Cytoreductive surgery in patients with advanced-stage carcinoid tumors

Seza A. Gulec, Timothy S. Mountcastle, Daniel Frey, Jason D. Cundiff, Elizabeth Mathews, Lowell Anthony, J. Patrick O'Leary, J. Philip Boudreaux

Research output: Contribution to journalArticlepeer-review

49 Scopus citations

Abstract

The role of aggressive surgical resections as well as criteria for resectability in patients with advanced carcinoid tumors is not clearly defined. Thirty patients (17 male and 13 female) who were previously diagnosed to have "unresectable carcinoid disease" were treated using a multimodality approach over a period of 2 years. Extensive liver involvement was present in 28 of 30 (93%) of the cases. Small bowel involvement was noted in 22 of 30 (73%), and peritoneal/retroperitoneal/mesenteric invasion was observed in 15 of 30 (50%) of the cases. Three patients had remote metastases (brain, bone, and eye). Twenty of 30 (66%) patients had carcinoid syndrome with severely disabling symptoms. Eight patients (26%) had small bowel obstruction. All patients underwent at least one surgical exploration/intervention. Radiofrequency ablation (RFA) of one or more liver lesions was performed as an adjunct in 22 of 30 (73%) patients. Six patients (20%) had a second surgical procedure. There were 11 complications in eight patients (27%) after the initial operation. Median hospital stay for patients who underwent RFA only, RFA/liver resection, and liver resection with abdominal tumor debulking were 2, 4, 8, and 16 days respectively. Twenty-five of 30 patients (83%) showed symptomatic improvement. Mean pre- and post-operative Karnofsky physical performance scores were 55 and 85 respectively (P < 0.02). Small bowel obstruction was due to adhesions in five patients. All patients with intestinal obstruction had complete relief of their symptoms postoperatively. 5-Hydroxyindolacetic acid levels decreased by 50 per cent in all patients with follow-up determinations available. Aggressive surgical exploration and tumor debulking could be performed with significantly improved symptomatic outcome and relatively minor complications. Longer follow-up is needed for assessment of effect on survival.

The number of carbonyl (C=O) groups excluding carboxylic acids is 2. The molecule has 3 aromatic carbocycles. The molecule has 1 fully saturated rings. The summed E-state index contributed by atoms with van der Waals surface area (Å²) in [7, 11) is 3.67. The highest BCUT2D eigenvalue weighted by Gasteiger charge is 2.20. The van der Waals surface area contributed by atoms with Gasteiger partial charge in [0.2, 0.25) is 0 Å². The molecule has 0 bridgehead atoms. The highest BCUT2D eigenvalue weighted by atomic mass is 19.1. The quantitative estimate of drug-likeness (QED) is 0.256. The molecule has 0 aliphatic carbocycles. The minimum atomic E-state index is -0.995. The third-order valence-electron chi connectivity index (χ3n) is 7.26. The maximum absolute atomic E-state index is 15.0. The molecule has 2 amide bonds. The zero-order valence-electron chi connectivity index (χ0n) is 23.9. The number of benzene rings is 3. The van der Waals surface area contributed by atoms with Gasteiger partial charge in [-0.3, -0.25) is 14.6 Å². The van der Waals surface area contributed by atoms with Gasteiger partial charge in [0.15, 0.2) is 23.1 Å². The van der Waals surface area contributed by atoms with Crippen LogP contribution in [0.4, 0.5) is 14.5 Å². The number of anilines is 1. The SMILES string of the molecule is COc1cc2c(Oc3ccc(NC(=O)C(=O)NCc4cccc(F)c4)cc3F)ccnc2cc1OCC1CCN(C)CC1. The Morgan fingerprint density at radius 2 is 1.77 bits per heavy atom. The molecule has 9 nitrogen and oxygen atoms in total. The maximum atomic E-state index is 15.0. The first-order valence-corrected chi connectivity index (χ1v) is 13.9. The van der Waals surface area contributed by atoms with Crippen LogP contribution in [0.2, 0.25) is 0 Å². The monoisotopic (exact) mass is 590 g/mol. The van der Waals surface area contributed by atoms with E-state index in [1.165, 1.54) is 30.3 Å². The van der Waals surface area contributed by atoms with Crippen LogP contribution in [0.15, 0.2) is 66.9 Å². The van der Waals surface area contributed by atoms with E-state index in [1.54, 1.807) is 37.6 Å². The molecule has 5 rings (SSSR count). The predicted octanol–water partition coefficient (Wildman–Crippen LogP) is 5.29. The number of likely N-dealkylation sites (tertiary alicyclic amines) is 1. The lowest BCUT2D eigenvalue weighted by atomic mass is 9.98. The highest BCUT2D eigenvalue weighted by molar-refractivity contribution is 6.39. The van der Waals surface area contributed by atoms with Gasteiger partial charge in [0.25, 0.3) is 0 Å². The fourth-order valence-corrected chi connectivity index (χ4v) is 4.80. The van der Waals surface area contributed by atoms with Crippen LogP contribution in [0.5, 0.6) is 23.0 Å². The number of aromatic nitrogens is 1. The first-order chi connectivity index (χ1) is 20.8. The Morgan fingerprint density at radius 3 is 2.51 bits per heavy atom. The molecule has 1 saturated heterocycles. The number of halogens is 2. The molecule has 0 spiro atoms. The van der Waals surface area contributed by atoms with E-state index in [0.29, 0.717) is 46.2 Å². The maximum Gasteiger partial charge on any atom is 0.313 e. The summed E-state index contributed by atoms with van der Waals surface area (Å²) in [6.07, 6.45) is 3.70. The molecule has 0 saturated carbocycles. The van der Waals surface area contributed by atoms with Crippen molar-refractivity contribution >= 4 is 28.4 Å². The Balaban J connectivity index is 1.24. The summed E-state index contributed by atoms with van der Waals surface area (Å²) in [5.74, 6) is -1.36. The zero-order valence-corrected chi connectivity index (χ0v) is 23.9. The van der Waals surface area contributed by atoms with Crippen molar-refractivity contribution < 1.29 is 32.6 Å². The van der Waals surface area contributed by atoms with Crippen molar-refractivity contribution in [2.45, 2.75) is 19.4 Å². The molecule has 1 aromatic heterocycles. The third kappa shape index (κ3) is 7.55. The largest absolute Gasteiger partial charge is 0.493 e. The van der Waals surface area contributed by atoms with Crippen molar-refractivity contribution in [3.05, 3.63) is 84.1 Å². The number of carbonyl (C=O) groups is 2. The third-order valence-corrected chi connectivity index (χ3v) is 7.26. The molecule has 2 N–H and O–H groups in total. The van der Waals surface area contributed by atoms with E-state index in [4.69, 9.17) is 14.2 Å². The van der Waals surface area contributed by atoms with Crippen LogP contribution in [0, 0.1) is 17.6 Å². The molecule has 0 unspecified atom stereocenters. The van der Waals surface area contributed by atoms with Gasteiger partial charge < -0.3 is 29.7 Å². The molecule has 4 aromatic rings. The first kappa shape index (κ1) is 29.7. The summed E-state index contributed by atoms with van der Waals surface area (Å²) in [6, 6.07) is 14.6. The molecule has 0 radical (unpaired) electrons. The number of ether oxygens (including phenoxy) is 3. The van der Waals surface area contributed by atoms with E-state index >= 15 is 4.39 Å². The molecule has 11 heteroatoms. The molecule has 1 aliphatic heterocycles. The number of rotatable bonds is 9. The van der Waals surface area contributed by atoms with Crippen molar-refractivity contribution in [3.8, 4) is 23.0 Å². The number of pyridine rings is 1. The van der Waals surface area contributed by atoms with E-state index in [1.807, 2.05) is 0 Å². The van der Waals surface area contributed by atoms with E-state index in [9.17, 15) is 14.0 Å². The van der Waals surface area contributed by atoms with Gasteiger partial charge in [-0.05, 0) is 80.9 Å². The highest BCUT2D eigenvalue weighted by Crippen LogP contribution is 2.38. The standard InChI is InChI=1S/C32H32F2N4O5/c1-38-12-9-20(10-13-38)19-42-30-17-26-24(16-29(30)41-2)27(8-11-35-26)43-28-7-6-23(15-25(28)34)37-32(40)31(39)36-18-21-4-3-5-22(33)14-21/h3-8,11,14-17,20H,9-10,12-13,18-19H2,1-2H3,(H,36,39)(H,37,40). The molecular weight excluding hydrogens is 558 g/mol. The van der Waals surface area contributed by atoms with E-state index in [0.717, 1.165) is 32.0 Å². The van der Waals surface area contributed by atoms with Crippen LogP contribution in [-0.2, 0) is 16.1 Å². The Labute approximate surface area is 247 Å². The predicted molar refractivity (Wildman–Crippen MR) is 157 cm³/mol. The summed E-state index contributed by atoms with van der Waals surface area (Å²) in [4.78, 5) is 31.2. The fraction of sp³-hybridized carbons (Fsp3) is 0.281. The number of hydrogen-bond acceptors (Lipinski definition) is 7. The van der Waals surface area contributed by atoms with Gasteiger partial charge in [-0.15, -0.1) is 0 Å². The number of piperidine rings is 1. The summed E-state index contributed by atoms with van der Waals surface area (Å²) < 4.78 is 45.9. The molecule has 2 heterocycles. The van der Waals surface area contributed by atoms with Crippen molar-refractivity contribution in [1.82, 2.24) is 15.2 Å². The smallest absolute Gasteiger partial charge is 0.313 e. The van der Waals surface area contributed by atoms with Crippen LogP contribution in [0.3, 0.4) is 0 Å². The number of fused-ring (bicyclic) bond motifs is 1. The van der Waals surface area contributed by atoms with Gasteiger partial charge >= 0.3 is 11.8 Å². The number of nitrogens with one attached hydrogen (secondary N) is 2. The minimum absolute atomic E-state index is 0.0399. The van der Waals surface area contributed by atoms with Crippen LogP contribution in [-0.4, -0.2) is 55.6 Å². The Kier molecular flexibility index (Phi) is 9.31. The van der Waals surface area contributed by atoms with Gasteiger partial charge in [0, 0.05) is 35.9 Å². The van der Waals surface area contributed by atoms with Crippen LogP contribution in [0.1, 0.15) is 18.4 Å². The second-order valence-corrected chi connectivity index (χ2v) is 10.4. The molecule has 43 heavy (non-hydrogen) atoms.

Original languageEnglish
Pages (from-to)667-671
Number of pages5
JournalAmerican Surgeon
Volume68
Issue number8
StatePublished - 2002

ASJC Scopus subject areas

  • Surgery

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